1. It means that you can joyfully and intentionally give

Yes, we are going to talk about giving today, and here is the reason why: the best way to affirm that your identity is not in your money is to give it away. In fact, I would be so bold as to say that you know that your identity is too closely rooted to your possessions when you fail to give. A giving problem is an identity problem.   There are some of you here today who need to put your possession identity to death by giving. I am not saying this today because our budget is hurting. On the contrary, we have hundreds and hundreds of people who already understand the connection between giving and identity. I’m saying this today because giving is good for your soul and it makes a statement to your soul. Every time you give, you are saying: “Christ is my life.”

Do you see the power of possessing the gospel and how it can become a liberating identity for how you handle everything related to your possessions? It means that you could actually enjoy the things in life because you enjoy God more than any of them. It means that you are free to savor the gifts that God has given as gifts that God has given not as the gifts that make you god. Possessions, therefore, are not my identity, but the means by which I see my true identity in Christ. The gospel frees me to enjoy what God has given even more because they point me back to him.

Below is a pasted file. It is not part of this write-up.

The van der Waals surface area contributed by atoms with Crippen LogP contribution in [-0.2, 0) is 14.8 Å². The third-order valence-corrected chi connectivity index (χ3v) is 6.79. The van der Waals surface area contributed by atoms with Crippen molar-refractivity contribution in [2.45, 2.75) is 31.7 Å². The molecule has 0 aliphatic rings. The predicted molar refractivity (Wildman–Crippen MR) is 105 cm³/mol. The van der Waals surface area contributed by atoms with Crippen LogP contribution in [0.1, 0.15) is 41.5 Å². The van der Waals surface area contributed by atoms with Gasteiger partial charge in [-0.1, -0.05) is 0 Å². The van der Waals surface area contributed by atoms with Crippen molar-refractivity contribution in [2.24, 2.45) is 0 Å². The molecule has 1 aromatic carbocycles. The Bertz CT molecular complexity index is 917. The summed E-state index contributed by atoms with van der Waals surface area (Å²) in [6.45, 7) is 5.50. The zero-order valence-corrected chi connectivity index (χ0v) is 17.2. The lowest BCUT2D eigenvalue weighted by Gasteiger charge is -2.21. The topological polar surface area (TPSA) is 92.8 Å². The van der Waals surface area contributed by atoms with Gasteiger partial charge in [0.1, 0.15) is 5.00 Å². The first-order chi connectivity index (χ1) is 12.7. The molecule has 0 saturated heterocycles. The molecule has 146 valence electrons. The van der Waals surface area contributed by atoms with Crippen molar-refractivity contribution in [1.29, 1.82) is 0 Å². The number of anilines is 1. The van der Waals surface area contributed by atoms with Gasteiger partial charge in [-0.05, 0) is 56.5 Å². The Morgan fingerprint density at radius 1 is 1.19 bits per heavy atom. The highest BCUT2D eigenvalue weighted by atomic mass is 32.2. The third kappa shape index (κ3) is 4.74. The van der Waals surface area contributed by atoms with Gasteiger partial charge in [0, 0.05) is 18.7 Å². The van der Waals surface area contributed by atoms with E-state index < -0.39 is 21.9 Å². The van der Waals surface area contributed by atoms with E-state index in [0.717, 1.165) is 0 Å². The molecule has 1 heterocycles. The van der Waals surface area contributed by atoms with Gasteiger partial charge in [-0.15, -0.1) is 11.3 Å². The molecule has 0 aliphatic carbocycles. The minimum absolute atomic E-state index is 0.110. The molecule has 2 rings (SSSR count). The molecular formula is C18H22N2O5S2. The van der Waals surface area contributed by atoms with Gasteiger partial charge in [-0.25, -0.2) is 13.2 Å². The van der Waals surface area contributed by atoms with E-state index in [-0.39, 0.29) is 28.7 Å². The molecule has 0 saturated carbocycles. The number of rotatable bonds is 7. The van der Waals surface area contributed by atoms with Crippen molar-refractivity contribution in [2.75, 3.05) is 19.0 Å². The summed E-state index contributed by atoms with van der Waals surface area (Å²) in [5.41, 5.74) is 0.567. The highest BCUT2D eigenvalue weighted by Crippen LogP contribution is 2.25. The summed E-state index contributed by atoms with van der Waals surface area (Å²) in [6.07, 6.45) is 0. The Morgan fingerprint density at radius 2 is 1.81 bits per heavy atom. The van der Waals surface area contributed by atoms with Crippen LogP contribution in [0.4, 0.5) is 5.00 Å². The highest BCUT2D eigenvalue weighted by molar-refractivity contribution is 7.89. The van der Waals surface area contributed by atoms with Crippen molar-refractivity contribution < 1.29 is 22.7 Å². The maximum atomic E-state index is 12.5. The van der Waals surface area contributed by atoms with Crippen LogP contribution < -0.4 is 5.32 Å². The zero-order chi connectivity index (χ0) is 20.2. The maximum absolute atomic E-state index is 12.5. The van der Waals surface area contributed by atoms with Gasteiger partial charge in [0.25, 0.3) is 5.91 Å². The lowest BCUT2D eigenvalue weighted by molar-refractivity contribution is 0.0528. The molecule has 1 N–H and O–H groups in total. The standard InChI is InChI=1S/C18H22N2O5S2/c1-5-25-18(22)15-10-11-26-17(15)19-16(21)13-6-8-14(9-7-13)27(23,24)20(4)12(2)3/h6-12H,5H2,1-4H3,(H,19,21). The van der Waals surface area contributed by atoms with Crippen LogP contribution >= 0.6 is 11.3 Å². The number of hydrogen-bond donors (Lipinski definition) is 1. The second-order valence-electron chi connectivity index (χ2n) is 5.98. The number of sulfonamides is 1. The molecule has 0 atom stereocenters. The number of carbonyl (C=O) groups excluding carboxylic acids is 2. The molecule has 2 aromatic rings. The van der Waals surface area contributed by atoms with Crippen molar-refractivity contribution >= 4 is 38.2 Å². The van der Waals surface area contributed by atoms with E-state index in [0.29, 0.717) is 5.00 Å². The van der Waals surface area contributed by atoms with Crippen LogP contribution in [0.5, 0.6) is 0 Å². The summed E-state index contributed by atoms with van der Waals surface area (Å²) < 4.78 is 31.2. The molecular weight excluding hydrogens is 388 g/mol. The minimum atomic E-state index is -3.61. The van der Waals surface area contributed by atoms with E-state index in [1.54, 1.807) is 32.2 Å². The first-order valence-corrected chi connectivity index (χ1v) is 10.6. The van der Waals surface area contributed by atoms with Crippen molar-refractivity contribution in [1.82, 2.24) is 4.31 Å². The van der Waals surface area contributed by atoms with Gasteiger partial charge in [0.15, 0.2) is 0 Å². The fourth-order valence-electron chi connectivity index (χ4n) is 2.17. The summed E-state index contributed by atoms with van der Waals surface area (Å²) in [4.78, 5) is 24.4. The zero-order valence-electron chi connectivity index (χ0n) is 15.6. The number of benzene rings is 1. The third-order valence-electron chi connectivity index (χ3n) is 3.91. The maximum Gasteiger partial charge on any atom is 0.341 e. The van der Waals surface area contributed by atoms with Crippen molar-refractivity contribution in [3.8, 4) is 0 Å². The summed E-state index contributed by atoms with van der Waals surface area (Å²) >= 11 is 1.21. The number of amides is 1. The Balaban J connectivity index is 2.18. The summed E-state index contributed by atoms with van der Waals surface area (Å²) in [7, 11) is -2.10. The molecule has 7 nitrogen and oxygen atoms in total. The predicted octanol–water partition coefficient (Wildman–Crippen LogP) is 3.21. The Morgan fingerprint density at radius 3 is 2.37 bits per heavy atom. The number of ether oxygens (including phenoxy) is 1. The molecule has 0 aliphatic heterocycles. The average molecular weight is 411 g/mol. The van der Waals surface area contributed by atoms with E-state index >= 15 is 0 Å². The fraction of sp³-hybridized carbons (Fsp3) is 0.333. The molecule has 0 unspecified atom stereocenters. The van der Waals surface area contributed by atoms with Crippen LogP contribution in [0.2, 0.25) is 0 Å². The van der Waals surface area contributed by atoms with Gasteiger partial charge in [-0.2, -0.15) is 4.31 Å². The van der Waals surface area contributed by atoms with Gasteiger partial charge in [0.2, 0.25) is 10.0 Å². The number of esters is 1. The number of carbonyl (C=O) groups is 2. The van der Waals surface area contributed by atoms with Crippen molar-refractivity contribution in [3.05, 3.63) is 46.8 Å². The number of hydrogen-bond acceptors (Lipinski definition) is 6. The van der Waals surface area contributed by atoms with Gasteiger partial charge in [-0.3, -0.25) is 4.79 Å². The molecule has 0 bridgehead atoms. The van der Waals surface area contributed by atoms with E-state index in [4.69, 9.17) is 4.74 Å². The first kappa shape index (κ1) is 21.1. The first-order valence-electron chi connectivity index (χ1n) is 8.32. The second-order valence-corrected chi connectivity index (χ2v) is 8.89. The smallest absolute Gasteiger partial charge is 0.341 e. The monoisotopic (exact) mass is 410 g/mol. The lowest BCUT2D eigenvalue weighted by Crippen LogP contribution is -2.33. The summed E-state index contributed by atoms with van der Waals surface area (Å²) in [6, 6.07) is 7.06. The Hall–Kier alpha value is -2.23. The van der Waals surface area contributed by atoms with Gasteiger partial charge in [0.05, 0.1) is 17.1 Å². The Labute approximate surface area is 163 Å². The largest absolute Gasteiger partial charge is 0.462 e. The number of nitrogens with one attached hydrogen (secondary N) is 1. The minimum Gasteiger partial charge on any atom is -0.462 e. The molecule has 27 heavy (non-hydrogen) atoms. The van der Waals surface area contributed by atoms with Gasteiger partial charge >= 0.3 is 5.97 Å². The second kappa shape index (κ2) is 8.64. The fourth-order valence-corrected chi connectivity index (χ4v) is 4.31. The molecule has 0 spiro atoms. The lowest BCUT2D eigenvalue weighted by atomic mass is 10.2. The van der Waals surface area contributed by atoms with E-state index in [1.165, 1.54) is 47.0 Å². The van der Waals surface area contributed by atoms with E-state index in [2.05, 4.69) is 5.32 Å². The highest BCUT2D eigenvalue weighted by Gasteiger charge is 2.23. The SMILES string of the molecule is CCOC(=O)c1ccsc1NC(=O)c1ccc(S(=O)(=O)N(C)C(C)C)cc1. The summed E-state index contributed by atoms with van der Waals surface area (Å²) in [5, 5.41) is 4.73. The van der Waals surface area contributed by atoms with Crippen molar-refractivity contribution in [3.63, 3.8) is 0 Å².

This is the power of possessing the gospel.   I am NOT what I have. I am what I have in Christ. And in having THAT, I have everything I truly need.

 

Be Thou my Vision, O Lord of my heart;


Naught be all else to me, save that Thou art.


Thou my best Thought, by day or by night,


Waking or sleeping, Thy presence my light.

 

Riches I heed not, nor man’s empty praise,


Thou mine Inheritance, now and always:


Thou and Thou only, first in my heart,


High King of Heaven, my Treasure Thou art.

 

 

©College Park Church

Permissions: You are permitted and encouraged to reproduce this material in any format provided that you do not alter the content in any way and do not charge a fee beyond the cost of reproduction. Please include the following statement on any distributed copy: by Mark Vroegop. College Park Church - Indianapolis, Indiana. www.yourchurch.com

 

[1] Timothy Keller, Counterfeit Gods – The Empty Promises of Money, Sex, and Power and the Only Hope that Matters, (New York: Dutton Publishing, 2009).

[2]Richard Cecil, Memoirs of the Rev. John Newton, in The Works of the Rev. John Newton, Vol. 1 (Edinburgh: The Banner of Truth Trust, 1985), p. 108

[3]Jonathan Edwards, “God Glorified in the Work of Redemption, by the Greatness of Man’ Dependence upon Him, in the Whole of It (1731)” (sermon on 1 Corinthians 1:29-31), in The Sermons of Jonathan Edwards: A Reader, ed. Wilson H. Kimnach, Kenneth P. Minkema, and Douglas A. Sweeney (New Haven, Conn.: Yale University Press, 1999), 74-75.

More From the Series "LIVE|14: Mistaken Identity"